© Gunawardena Lab 2007 • Last updated 09.09.09
Gaolathe was born in Botswana, a small but very beautiful country in Sothern Africa. He grew up in a small mining town called Selibe Phikwe, where he completed his primary and secondary school education. He then moved to Gaborone, the capital city of Botswana, to pursue a Bachelor of Science degree in agriculture at the Botswana College of Agriculture, an associate institute of the University of Botswana. For his honours research he determined the rate of growth and development of different Moringa oleifera provenances in Botswana. The objective of the project was to determine which provenance is most suited to the climatic conditions in Botswana. Upon completion of his undergraduate degree, he was offered a scholarship by the Botswana International University of Science and Technology (BIUST) to pursue a Master of Science degree in Biology. The scholarship landed him in Canada, at Dalhousie University. His masters’ research was in the area of molecular and cell biology. He isolated cDNAs for ethylene receptor, ETR1, as well as ubiquitin, and determined their transcript levels at different stages of perforation formation in Aponogeton madagascariensis. He also constructed a preliminary expressed sequence tag (EST) database for A. madagascariensis window stage leaves. He completed his Master of Science degree and is now doing his PhD still in the beloved PCD lab at Dalhousie University. His PhD research is mainly focused on the role of ethylene and ethylene receptors in perforation formation in A.
Hi, I’m Paul and this is my third year in the Gunawardena lab. I met Professor Gunawardena in her introductory botany class. It was there that she encouraged me to apply for a NSERC USRA grant. Upon being awarded the position, I fulfilled the requirements by spending four months fixing and embedding lace plant tissue. The results of this work have since made their way into the scientific literature.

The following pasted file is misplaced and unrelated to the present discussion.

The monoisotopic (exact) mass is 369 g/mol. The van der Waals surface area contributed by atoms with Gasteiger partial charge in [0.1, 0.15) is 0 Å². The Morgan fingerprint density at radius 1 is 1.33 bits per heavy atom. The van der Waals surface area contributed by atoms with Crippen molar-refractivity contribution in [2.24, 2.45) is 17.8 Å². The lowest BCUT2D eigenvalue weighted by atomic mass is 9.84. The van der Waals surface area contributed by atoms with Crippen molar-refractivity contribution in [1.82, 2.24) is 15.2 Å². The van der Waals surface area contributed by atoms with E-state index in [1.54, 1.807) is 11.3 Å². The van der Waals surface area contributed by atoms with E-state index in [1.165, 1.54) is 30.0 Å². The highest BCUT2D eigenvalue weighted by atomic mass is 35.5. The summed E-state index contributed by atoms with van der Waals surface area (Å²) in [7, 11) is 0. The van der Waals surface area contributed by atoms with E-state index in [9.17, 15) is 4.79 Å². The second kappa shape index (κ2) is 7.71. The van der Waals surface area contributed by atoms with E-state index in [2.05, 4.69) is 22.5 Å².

Last year (my second year) was a tremendously successful time for the programmed cell death (PCD) lab. Professor Gunawardena was presented with the top teaching award at Dalhousie and I was awarded the top research grant that an undergraduate student can receive, the Faye Sobey award. Upon being interviewed, for winning the award, I was asked what it means to be the recipient of such a great honour. To me, the Faye Sobey award represents opportunity. The people who have received it in the past have gone on to become Rhode Scholars and leaders in their area of research.
At the end of this year, my third perfect year at Dalhousie, I was awarded another NSERC USRA research grant. I plan on spending this summer investigating antioxidants and their role in PCD in lace plant. This work will lead into my honours project that I am working on in my fourth and final year at Dal.
In addition to taking full course loads, each of the past three years, I have also been a contract teacher for the Halifax Regional School Board, where I work one day a week teaching lower elementary students.
I have been equally busy in my life outside of the classroom. For the past six years I have been an active member of Halifax Regional Fire and Emergency. Being a volunteer member of HRFE has been both challenging and rewarding. My duties have involved driving and operating fire apparatus, responding to medical emergencies, vehicle extrication and fire suppression. Recently, this work has culminated in receiving a commendation by the Right Honourable David Johnston, Governor General and Commander-in-Chief of Canada. I look forward to starting my seventh year in August.
This summer is the time for me to resolve what I will do after completing my biology undergraduate degree. I have decided that my fourth year at Dalhousie will be my last year as a school teacher. I have also come to the decision that I will not be applying for the Rhode Scholarship. Finally, I would like to use this forum to thank those people who have recognized me for my academic work at Dal: Dalhousie Scholarship Fund; Golden Key International Honour Society; B’nai B’rith Society; Faye Sobey; Natural Sciences and Engineering Research Council of Canada; Professor Gunawardena; and Dean of Science Chris Moore.